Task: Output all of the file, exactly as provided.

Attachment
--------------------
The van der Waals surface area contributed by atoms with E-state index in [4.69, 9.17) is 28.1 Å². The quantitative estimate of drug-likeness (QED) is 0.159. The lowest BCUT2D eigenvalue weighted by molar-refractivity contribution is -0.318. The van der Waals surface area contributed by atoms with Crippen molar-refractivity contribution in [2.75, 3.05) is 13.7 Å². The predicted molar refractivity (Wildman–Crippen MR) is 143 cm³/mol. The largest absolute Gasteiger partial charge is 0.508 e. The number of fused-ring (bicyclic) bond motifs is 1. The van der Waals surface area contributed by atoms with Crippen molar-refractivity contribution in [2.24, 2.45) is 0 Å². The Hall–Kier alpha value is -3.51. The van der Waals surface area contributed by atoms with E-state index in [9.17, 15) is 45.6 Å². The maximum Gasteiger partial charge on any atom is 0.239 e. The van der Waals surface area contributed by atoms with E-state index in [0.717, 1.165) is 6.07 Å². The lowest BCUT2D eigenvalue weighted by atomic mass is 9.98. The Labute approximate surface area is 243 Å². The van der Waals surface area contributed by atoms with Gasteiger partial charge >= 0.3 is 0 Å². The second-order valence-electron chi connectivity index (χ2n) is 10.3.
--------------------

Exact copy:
The van der Waals surface area contributed by atoms with E-state index in [4.69, 9.17) is 28.1 Å². The quantitative estimate of drug-likeness (QED) is 0.159. The lowest BCUT2D eigenvalue weighted by molar-refractivity contribution is -0.318. The van der Waals surface area contributed by atoms with Crippen molar-refractivity contribution in [2.75, 3.05) is 13.7 Å². The predicted molar refractivity (Wildman–Crippen MR) is 143 cm³/mol. The largest absolute Gasteiger partial charge is 0.508 e. The number of fused-ring (bicyclic) bond motifs is 1. The van der Waals surface area contributed by atoms with Crippen molar-refractivity contribution in [2.24, 2.45) is 0 Å². The Hall–Kier alpha value is -3.51. The van der Waals surface area contributed by atoms with E-state index in [9.17, 15) is 45.6 Å². The maximum Gasteiger partial charge on any atom is 0.239 e. The van der Waals surface area contributed by atoms with E-state index in [0.717, 1.165) is 6.07 Å². The lowest BCUT2D eigenvalue weighted by atomic mass is 9.98. The Labute approximate surface area is 243 Å². The van der Waals surface area contributed by atoms with Gasteiger partial charge >= 0.3 is 0 Å². The second-order valence-electron chi connectivity index (χ2n) is 10.3.